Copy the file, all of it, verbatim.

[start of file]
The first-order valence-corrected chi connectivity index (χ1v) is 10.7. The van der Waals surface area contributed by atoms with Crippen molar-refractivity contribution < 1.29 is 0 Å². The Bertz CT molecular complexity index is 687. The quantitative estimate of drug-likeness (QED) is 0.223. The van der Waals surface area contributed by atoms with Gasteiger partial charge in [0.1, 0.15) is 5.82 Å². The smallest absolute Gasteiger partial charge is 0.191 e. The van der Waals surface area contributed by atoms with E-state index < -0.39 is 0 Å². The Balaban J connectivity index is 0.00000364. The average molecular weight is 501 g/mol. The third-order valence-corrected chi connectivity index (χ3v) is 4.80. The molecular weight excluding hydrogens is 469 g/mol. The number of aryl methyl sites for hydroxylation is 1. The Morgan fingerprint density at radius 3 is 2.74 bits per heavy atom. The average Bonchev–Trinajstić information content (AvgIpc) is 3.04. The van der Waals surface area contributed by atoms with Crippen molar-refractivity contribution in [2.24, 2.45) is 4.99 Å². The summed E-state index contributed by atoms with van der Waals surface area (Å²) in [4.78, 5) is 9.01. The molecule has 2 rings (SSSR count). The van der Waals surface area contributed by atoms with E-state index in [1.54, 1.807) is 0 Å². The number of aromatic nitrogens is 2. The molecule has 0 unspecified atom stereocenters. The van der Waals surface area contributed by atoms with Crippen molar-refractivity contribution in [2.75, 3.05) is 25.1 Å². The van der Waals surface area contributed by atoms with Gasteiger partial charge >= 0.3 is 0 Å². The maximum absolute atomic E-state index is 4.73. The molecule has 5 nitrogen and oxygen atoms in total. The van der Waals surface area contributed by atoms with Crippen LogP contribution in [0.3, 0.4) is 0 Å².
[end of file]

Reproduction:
The first-order valence-corrected chi connectivity index (χ1v) is 10.7. The van der Waals surface area contributed by atoms with Crippen molar-refractivity contribution < 1.29 is 0 Å². The Bertz CT molecular complexity index is 687. The quantitative estimate of drug-likeness (QED) is 0.223. The van der Waals surface area contributed by atoms with Gasteiger partial charge in [0.1, 0.15) is 5.82 Å². The smallest absolute Gasteiger partial charge is 0.191 e. The van der Waals surface area contributed by atoms with E-state index < -0.39 is 0 Å². The Balaban J connectivity index is 0.00000364. The average molecular weight is 501 g/mol. The third-order valence-corrected chi connectivity index (χ3v) is 4.80. The molecular weight excluding hydrogens is 469 g/mol. The number of aryl methyl sites for hydroxylation is 1. The Morgan fingerprint density at radius 3 is 2.74 bits per heavy atom. The average Bonchev–Trinajstić information content (AvgIpc) is 3.04. The van der Waals surface area contributed by atoms with Crippen molar-refractivity contribution in [2.24, 2.45) is 4.99 Å². The summed E-state index contributed by atoms with van der Waals surface area (Å²) in [4.78, 5) is 9.01. The molecule has 2 rings (SSSR count). The van der Waals surface area contributed by atoms with E-state index in [1.54, 1.807) is 0 Å². The number of aromatic nitrogens is 2. The molecule has 0 unspecified atom stereocenters. The van der Waals surface area contributed by atoms with Crippen molar-refractivity contribution in [2.75, 3.05) is 25.1 Å². The van der Waals surface area contributed by atoms with Gasteiger partial charge >= 0.3 is 0 Å². The maximum absolute atomic E-state index is 4.73. The molecule has 5 nitrogen and oxygen atoms in total. The van der Waals surface area contributed by atoms with Crippen LogP contribution in [0.3, 0.4) is 0 Å².